Using this information, you should also consider the following:
• Your Current Health Situation
Has your health improved or degraded since you first bought your whole life policy? Would you qualify for a new policy if you were to apply for one?
• Your Present Financial Situation
Is your income variable or inconsistent? Can you afford your annual premiums, or do you foresee a time when you might not be able to afford to pay your premiums? Ask yourself if you still have an actual need for a policy? If you didn’t need to pay a premium, are there other investments you could invest your in money instead? Be honest when answering these questions as it will go a long way to ascertain your long term financial plan.
• Estimating Your Future Return
This will clearly be different for each insurer and will depend on the length of time you’ve owned the policy. In the first 10 years a person owns a policy, the returns are awful, but they may improve the longer you hold onto the policy.
I generally snicker when folks say they’ve been earning a dividend of 5% or 6% for 6 years while their cash value only equals the premium amount they’ve already spent. Let’s be very clear about this point! That’s a return of 0%!
If you want to estimate your future return, it has to be determined by the actual values (which we hope is in the plus zone), not the policy’s stated dividend rate!
To figure this out you need to ascertain the following values, which you can obtain from your illustrations:
- Current Cash Value
- Annual Premium
- Future Guaranteed Value
- Future Projected (Non-Guaranteed) Value.
For example, let’s say you have a current cash value of $50,000, a guaranteed cash value of $400,000 20 years from now, and you’re paying $10,000 per year.
How to Use Excel to Calculate Your Return On A Whole Life Policy
This is how you set this up using Excel:
Note: Your current cash value is minus as it expresses all the money you’ve paid up to this point in time. Your premiums are in the minus column as this is all the cash you have already spent.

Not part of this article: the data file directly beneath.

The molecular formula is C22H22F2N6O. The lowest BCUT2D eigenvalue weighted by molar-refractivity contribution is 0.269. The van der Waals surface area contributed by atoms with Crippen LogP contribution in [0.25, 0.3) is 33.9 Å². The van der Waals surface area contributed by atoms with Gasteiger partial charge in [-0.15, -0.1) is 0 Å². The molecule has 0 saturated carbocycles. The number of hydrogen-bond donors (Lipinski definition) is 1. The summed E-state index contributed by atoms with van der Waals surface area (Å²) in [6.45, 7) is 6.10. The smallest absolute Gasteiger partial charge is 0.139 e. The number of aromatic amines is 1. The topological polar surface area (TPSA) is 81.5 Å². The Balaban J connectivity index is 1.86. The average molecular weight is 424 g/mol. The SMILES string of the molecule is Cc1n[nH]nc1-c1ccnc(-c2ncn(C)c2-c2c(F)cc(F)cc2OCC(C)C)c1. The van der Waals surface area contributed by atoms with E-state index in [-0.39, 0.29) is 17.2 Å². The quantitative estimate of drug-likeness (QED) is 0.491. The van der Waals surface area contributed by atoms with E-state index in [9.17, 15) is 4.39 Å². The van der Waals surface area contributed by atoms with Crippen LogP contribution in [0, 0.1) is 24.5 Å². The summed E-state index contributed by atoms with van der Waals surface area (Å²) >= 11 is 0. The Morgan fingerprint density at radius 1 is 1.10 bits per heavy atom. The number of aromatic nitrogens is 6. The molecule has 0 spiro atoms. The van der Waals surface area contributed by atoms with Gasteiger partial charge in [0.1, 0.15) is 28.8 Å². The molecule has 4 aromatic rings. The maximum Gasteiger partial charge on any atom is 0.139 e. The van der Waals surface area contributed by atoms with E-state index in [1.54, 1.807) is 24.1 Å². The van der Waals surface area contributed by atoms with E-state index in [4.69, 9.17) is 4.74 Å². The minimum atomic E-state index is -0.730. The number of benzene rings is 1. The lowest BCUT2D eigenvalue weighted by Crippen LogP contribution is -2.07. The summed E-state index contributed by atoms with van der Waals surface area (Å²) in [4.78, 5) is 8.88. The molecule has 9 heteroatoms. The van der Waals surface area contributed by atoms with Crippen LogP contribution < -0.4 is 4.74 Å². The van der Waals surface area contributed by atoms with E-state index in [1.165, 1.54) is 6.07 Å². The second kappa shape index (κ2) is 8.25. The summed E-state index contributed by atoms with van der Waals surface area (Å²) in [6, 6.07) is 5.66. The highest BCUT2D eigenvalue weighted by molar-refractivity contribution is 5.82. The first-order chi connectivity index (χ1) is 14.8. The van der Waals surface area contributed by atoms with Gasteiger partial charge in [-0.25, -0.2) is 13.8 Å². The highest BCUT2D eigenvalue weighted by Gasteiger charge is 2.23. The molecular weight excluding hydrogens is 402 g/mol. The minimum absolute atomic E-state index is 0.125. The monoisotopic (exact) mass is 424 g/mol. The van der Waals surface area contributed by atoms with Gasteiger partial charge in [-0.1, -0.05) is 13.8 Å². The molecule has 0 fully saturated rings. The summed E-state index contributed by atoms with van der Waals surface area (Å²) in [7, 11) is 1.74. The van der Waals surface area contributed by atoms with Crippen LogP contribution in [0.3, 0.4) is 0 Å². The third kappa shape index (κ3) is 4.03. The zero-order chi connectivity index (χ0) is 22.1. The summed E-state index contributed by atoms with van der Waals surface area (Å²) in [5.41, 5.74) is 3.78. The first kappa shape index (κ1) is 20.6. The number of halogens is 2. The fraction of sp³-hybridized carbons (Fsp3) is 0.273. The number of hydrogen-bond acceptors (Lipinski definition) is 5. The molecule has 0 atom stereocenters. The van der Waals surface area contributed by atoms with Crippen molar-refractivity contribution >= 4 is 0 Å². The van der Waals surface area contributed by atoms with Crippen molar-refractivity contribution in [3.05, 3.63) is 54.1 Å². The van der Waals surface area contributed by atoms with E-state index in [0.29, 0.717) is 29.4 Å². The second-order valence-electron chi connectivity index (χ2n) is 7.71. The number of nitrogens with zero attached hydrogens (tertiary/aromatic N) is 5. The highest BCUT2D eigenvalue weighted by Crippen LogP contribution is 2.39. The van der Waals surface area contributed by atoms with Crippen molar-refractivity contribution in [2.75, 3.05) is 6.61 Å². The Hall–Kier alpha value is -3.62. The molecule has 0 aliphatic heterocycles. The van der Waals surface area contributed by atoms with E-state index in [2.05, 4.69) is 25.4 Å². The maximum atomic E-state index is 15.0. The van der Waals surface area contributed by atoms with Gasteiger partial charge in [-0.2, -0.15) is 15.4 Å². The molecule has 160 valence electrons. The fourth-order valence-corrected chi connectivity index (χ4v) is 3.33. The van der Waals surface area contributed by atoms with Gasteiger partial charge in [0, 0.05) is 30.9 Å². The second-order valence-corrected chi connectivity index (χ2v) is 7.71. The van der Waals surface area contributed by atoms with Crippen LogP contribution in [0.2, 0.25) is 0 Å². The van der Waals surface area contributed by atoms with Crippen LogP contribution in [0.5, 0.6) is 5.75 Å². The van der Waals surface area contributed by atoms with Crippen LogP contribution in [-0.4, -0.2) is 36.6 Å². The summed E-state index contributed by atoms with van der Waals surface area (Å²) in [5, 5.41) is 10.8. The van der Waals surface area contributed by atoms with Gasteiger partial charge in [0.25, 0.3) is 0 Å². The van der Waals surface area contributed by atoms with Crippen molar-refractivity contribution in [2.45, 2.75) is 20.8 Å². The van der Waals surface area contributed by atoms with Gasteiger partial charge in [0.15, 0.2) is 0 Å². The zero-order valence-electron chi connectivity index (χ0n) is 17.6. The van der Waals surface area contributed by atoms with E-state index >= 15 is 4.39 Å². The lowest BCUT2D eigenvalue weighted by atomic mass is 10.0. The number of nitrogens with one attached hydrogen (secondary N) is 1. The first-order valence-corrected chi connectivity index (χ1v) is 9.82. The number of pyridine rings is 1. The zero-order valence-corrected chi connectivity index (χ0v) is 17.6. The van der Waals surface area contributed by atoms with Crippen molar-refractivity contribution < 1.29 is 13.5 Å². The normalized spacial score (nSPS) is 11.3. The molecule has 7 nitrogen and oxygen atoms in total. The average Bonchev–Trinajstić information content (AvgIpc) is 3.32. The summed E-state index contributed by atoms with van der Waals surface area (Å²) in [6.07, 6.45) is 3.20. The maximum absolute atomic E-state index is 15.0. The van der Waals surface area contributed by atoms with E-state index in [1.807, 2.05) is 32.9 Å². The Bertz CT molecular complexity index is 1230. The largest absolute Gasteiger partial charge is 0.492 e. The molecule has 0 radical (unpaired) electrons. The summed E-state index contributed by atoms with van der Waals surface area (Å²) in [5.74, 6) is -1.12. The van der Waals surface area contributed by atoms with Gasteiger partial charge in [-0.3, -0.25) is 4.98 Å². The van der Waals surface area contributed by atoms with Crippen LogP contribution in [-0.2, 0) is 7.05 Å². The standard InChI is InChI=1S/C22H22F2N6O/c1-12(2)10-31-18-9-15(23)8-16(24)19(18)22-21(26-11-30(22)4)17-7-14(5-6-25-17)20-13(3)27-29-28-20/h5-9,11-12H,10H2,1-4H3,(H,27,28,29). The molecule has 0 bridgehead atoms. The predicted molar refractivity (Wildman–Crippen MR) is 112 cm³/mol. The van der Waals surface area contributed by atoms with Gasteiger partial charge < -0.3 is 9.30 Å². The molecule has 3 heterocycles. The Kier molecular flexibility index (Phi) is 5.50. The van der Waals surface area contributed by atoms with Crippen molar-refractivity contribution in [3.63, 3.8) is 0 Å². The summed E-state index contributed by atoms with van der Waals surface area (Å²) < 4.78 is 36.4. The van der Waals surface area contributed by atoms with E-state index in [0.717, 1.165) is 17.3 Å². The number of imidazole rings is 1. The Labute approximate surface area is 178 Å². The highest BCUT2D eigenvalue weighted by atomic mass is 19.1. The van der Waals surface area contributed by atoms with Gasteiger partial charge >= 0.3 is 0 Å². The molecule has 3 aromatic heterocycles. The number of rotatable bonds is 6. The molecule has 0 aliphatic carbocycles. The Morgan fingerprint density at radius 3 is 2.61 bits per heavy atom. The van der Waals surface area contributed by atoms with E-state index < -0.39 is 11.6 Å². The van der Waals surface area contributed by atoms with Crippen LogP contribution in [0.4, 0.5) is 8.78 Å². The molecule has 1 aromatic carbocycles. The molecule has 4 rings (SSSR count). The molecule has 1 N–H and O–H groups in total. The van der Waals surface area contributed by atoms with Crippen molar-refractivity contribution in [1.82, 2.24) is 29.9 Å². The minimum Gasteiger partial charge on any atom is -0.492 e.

Now use the financial function: RATE, and set it up like this:
NPER = Amount of Periods (in this case, years)
PMT = Premium
PV = Present Value/ Current Cash Value
FV = Future Value
In the above example, you would set it up in Excel like this.
Click ok and you would find the RATE = 3.9%
I suggest you run these calculations both for the guaranteed future value, and the non-guaranteed value. You’re actual future value will likely be somewhere in the middle of these 2 values. If you need any help with the calculations above, here’s a link to a great guide.
Now have figured out the approximate returns you might receive from your policy, all you have to decide is what to do with the cash you will save. Some of your options could be to invest the savings in a 401k with a match, or an HSA, or maybe something else. It’s up to you to decide which is best.
I repeat – if you’ve owned the policy for 10 years, you may also discover that the policy might make 5% to 6% over the next 20 or 30 years based on the schedule. If you can’t earn more from other investments and can afford to pay the premium, you might want to hang onto your whole life policy instead!
Alternatively, I would highly suggest that you get rid of your policy, and buy a term policy to satisfy your life insurance needs. Before you switch, buy the new policy first so you have coverage in place before you cancel your existing policy.